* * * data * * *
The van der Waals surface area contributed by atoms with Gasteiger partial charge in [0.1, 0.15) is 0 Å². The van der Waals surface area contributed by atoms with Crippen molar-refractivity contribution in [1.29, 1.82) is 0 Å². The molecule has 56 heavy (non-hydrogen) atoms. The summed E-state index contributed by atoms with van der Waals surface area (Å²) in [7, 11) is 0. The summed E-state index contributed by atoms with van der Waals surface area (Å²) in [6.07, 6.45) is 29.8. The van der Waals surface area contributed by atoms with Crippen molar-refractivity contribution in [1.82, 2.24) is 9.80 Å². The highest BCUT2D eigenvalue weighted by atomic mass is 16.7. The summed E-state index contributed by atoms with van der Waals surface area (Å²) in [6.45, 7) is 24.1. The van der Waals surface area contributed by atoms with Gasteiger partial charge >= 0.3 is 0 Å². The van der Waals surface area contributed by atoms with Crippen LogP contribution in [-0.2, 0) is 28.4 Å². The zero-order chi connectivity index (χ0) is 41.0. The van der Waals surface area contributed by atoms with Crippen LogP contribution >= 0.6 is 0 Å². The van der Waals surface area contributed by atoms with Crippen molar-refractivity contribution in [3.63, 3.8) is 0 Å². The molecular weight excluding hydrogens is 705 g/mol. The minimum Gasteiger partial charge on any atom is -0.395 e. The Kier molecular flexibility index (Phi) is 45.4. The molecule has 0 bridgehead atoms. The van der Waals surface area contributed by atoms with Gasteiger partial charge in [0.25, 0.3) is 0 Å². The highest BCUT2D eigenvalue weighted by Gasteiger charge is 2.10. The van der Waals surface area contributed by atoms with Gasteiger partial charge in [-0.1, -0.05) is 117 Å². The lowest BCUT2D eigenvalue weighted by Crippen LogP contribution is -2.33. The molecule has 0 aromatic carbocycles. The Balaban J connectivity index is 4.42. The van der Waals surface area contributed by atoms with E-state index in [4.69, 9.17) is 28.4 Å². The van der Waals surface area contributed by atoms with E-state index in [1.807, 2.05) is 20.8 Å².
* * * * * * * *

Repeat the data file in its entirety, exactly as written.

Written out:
The van der Waals surface area contributed by atoms with Gasteiger partial charge in [0.1, 0.15) is 0 Å². The van der Waals surface area contributed by atoms with Crippen molar-refractivity contribution in [1.29, 1.82) is 0 Å². The molecule has 56 heavy (non-hydrogen) atoms. The summed E-state index contributed by atoms with van der Waals surface area (Å²) in [7, 11) is 0. The summed E-state index contributed by atoms with van der Waals surface area (Å²) in [6.07, 6.45) is 29.8. The van der Waals surface area contributed by atoms with Crippen molar-refractivity contribution in [1.82, 2.24) is 9.80 Å². The highest BCUT2D eigenvalue weighted by atomic mass is 16.7. The summed E-state index contributed by atoms with van der Waals surface area (Å²) in [6.45, 7) is 24.1. The van der Waals surface area contributed by atoms with Gasteiger partial charge >= 0.3 is 0 Å². The van der Waals surface area contributed by atoms with Crippen LogP contribution in [-0.2, 0) is 28.4 Å². The zero-order chi connectivity index (χ0) is 41.0. The van der Waals surface area contributed by atoms with Crippen LogP contribution >= 0.6 is 0 Å². The van der Waals surface area contributed by atoms with Crippen molar-refractivity contribution in [3.63, 3.8) is 0 Å². The molecular weight excluding hydrogens is 705 g/mol. The minimum Gasteiger partial charge on any atom is -0.395 e. The Kier molecular flexibility index (Phi) is 45.4. The molecule has 0 bridgehead atoms. The van der Waals surface area contributed by atoms with Gasteiger partial charge in [0.25, 0.3) is 0 Å². The highest BCUT2D eigenvalue weighted by Gasteiger charge is 2.10. The van der Waals surface area contributed by atoms with Gasteiger partial charge in [-0.1, -0.05) is 117 Å². The lowest BCUT2D eigenvalue weighted by Crippen LogP contribution is -2.33. The molecule has 0 aromatic carbocycles. The Balaban J connectivity index is 4.42. The van der Waals surface area contributed by atoms with E-state index in [4.69, 9.17) is 28.4 Å². The van der Waals surface area contributed by atoms with E-state index in [1.807, 2.05) is 20.8 Å².